The peer group

Adolescents have a greater dependence than do younger children on peer relationships, because ties with parents become progressively weaker as greater independence is achieved. Because relationships with members of the family are often charged with conflicting emotions, an adolescent needs peers to share similar problems and feelings. These peer relationships tend to serve as prototypes for later adult relationships. Friendships, work associations and behaviour with the opposite sex in later life will partly follow patterns established in early adolescence, although modified as the person matures. During adolescence an individual needs, possibly more than at any other time in life, to be able to share strong and confusing emotions, dreams, expectations and doubts. Although adolescence is a time of intensive socializing, it can paradoxically also be a time of loneliness. Adolescents usually need to feel accepted by their peers.

For this reason, as already stated, most teenagers need membership of a peer group for guidance, support and the sharing of emotions. These needs arise because adolescents are facing the struggle to be accepted as adults, and to understand a self that is developing rapidly both physiologically and psychologically. By affiliating with peers, they can gain reassurance that they will achieve adult identity and status. They sense that adolescents have success- fully made the transition into the adult world, generation after generation, and that by sticking together they will make it too. The increasing importance of the peer group during adolescence is related to an increased conformity within the group. Peer culture demands acceptance of its values, fads and customs, sometimes after some form of initiation. Peer acceptance results in social rewards, being accepted as ‘one of the team’, whereas rejection can lead to loneliness and misery. The need to conform to peer culture is highest during the pre-adolescent and early adolescent years, and steadily declines through late adolescence.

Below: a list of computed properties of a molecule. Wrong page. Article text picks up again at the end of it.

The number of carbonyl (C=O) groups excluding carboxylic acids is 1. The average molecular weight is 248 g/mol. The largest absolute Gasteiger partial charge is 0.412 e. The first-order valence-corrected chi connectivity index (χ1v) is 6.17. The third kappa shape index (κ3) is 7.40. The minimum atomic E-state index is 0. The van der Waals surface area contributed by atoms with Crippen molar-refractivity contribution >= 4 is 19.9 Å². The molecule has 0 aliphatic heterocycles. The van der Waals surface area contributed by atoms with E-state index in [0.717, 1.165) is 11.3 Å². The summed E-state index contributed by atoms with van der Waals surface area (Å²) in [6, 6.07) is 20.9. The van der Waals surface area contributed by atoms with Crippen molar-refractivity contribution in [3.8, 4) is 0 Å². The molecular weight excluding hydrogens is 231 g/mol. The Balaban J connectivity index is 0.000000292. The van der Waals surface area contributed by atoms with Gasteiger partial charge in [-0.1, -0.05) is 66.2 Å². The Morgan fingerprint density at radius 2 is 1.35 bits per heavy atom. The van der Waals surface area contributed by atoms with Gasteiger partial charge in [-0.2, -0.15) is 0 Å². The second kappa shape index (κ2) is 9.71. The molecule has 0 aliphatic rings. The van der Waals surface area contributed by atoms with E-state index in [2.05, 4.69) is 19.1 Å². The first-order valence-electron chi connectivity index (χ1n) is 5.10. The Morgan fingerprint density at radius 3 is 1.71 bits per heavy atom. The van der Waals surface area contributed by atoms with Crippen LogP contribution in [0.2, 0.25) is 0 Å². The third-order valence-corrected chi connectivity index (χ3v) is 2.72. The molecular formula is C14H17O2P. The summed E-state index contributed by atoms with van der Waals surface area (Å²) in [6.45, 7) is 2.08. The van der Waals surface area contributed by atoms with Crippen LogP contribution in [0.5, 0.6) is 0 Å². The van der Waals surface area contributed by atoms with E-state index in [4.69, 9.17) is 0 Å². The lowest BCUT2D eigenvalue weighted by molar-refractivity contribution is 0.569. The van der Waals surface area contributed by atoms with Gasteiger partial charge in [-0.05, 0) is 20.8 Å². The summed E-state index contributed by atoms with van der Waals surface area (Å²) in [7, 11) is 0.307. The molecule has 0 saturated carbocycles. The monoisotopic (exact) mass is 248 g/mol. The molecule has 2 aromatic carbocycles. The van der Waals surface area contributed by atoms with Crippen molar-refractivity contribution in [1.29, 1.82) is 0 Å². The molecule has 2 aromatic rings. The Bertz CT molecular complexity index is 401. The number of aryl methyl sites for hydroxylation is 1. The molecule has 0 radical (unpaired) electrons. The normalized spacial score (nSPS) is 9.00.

Adolescent peer culture may seem different from and incompatible with adult culture. However, there is considerable overlap between the two, because of similarities in cultural background: teenagers often associate with peers from similar background to themselves and their parents. In fact, peers can actually reinforce parental values. The relative importance given to peer or parental opinion depends on its value in a particular circumstance. In music, fashion or language, peer influence is often the more important. But in matters involving social or moral values, and understanding the adult world, parental influences often prove to be more powerful. The degree to which an adolescent is influenced by peers or parents depends also on his or her self-confidence and autonomy. The effect of the peer group